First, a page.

How To Practice Yoga Safely While Pregnant

All yoga’s are not equal when it comes to pregnancy. What to look out for. The essential prenatal yoga checklist.

Having taught prenatal yoga since 2006 I am no stranger to the myriad and varied questions pregnant women need answered. But over the years I have realized that some questions crop up again and again. So I’ve prepared this instructional email for you, in case these are queries that you might want answered too.

One of the key questions I am asked is “Is yoga safe for pregnancy?”

This is an absolutely essential enquiry and the answer is yes – as long as it’s taught and practiced correctly.

The reason why your health practitioner will recommend prenatal yoga rather than just sending a pregnant woman along to a yoga class is that there are yoga postures and techniques which are contraindicated (not good) in pregnancy.

These poses include most inversions (turning the body upside down); twists – when practiced in a ‘closed’ fashion and all prone (lying on belly) poses. There are some yogic techniques such as breathing techniques which are highly unsuitable for pregnancy as well. Unless your regular yoga teacher has studied prenatal yoga it is highly unlikely that he or she will;

  1. Know these contraindications
  2. Know about the issues and complications that can come with pregnancy and can modify the yoga accordingly
  3. Know what Yoga techniques best support and nurture your growing baby.

If you do choose to join the Yogayin Prenatal Yoga Course I will cover all of this with you.

When Should I Start?

Prenatal yoga is generally recommended in the second and third trimesters of your pregnancy. This is mainly because of the potential for miscarriage in the first trimester. So, although prenatal yoga is generally safe for all trimesters, a lot of women – unless they’re experience yoga practitioners – prefer to wait until week 13/14 to begin. This period can also be when first trimester issues, such as nausea, have started to subside. You will generally find you have more energy, less fatigue and a clearer head in your second trimester making it an excellent time to begin any exercise regime.

How to choose a yoga class that is safe for pregnancy and practice yoga safely while pregnant checklist

Any good prenatal yoga class with an experienced and qualified instructor should be safe for you to practice. They should provide you with modifications for your trimester. In my Prenatal Yoga Course I have a third trimester student taking you through modifications to the poses.

However it’s always wise to check with your health practitioner – be it GP, Obstetrician or Midwife first to be completely sure.

Here is a list of things to be aware of when choosing and practicing a yoga class:

  1. Check your prenatal yoga teacher’s qualifications and experience before commencing a class. This applies to online videos (Youtube or other) and DVDs as well. Be cautious if they don’t provide qualifications. (Follow this link for my qualifications)
  2. Consult your health practitioner (obstetrician or other) before commencing the class.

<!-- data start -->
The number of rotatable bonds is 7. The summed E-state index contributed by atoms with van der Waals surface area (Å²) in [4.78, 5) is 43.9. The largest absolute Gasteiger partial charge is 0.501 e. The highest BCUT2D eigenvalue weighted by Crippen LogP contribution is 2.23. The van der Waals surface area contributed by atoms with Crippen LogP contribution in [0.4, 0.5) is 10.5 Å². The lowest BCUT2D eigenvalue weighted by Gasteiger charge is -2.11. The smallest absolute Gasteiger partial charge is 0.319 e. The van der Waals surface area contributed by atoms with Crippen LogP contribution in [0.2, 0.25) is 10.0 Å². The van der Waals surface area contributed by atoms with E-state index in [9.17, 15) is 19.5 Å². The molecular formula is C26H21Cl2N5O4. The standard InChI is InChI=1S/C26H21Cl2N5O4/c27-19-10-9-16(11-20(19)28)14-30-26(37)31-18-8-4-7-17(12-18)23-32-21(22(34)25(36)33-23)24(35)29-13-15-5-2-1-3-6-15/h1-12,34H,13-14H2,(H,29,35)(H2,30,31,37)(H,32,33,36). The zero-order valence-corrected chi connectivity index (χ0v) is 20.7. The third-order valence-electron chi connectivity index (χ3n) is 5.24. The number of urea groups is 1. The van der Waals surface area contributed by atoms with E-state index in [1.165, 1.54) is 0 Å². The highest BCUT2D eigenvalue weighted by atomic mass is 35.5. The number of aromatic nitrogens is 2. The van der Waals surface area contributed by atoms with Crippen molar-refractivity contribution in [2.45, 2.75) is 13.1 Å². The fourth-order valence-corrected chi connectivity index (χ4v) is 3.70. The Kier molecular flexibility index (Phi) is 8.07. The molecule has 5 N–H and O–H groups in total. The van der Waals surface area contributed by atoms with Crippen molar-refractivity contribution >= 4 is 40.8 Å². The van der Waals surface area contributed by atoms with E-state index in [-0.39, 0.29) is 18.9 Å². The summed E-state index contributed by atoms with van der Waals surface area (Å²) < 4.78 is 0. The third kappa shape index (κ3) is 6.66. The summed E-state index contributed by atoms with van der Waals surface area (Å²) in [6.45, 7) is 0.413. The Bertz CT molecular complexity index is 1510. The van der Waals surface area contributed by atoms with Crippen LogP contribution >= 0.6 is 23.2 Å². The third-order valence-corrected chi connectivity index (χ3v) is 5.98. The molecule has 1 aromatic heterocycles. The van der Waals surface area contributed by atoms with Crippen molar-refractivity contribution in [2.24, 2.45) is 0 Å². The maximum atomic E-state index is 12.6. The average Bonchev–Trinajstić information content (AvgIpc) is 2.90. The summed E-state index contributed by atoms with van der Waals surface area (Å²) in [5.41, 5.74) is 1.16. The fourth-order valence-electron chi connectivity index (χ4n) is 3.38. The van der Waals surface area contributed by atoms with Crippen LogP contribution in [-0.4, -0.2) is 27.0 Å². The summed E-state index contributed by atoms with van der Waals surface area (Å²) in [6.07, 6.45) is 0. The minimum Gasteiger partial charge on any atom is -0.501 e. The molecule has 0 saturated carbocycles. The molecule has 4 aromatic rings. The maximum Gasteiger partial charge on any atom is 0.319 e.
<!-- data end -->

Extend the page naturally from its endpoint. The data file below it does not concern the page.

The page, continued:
3. If you’re new to yoga and have a history of miscarriage do wait until your second trimester before starting classes.
  4. Listen to your body. It’s natural to experience some exertion when you’re stretching the body but it something feels wrong, pull back and don’t practice it.
  5. Never practice prenatal yoga in a heated room (over 25 degrees). It can make you feel quite ill and, as your pregnant body naturally has a higher temperature than normal, it’s not good for your baby either.
  6. When practicing balancing poses use a wall or something sturdy so you don’t fall.
  7. If you feel any dizziness when practicing a forward bend, stand up. Blood pressure changes are very common during pregnancy.
  8. If you feel whilst lying on your back, roll over onto your left side. Lying on your back whilst pregnant can block the Vena Cava, a large vein which supplies blood and oxygen to your baby.
  9. Don’t practice these contraindicated poses:
    1. Inversions (turning the body upside down);
    2. Twists – when practiced in a ‘closed’ fashion and all prone (lying on belly) poses.
    3. There are some yogic breathing techniques which are highly unsuitable for pregnancy as well.

Unless your regular yoga teacher has studied prenatal yoga it is highly unlikely that he or she will:

  1. Know these contraindications
  2. Know about the issues and complications that can come with pregnancy and can modify the yoga accordingly
  3. Know what Yoga techniques best support and nurture your growing baby.

If you take into account the checklist above you can rest assured that your prenatal yoga class is safe for you and your growing baby.

Be well,
Namaste,
Allannah

2017-10-11T22:35:48+00:00 By |

About the Author:

Allannah has been a Certified Yoga Teacher since 2006, a Certified Yoga Therapist since 2015, and has been practicing Yoga since 1999. She specializes in yoga for women. Her greatest expertise is in Yoga for Fertility, Prenatal Yoga, Postnatal Yoga, Yoga for Endometriosis and Therapeutic Yoga. Allannah brings to her teaching over 15 years of personal study in Traditional Chinese Medicine. She has been proudly mentored by Yoga Australia Director and former Australian Institute of Yoga Therapy President, Leigh Blashki, since 2005. Allannah's formal study as a Yoga Teacher & Yoga Therapist was at one of only two Australian Government accredited courses in Australia.